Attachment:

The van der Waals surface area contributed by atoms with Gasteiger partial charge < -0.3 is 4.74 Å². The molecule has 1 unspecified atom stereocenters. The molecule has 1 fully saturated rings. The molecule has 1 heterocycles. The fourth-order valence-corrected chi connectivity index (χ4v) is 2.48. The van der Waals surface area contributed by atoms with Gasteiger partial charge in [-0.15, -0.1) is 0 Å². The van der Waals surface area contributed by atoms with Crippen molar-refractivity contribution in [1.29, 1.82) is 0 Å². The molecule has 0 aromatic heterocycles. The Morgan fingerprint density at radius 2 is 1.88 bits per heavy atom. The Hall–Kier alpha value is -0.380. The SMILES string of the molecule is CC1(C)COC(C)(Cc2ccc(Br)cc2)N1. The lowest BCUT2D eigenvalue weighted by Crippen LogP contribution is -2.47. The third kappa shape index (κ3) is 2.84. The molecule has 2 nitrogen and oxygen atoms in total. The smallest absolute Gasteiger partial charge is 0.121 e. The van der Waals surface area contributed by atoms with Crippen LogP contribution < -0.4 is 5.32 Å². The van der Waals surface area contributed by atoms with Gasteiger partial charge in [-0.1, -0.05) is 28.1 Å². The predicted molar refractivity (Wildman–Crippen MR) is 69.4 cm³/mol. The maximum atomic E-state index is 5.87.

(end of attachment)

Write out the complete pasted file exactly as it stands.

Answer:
The van der Waals surface area contributed by atoms with Gasteiger partial charge < -0.3 is 4.74 Å². The molecule has 1 unspecified atom stereocenters. The molecule has 1 fully saturated rings. The molecule has 1 heterocycles. The fourth-order valence-corrected chi connectivity index (χ4v) is 2.48. The van der Waals surface area contributed by atoms with Gasteiger partial charge in [-0.15, -0.1) is 0 Å². The van der Waals surface area contributed by atoms with Crippen molar-refractivity contribution in [1.29, 1.82) is 0 Å². The molecule has 0 aromatic heterocycles. The Morgan fingerprint density at radius 2 is 1.88 bits per heavy atom. The Hall–Kier alpha value is -0.380. The SMILES string of the molecule is CC1(C)COC(C)(Cc2ccc(Br)cc2)N1. The lowest BCUT2D eigenvalue weighted by Crippen LogP contribution is -2.47. The third kappa shape index (κ3) is 2.84. The molecule has 2 nitrogen and oxygen atoms in total. The smallest absolute Gasteiger partial charge is 0.121 e. The van der Waals surface area contributed by atoms with Crippen LogP contribution < -0.4 is 5.32 Å². The van der Waals surface area contributed by atoms with Gasteiger partial charge in [-0.1, -0.05) is 28.1 Å². The predicted molar refractivity (Wildman–Crippen MR) is 69.4 cm³/mol. The maximum atomic E-state index is 5.87.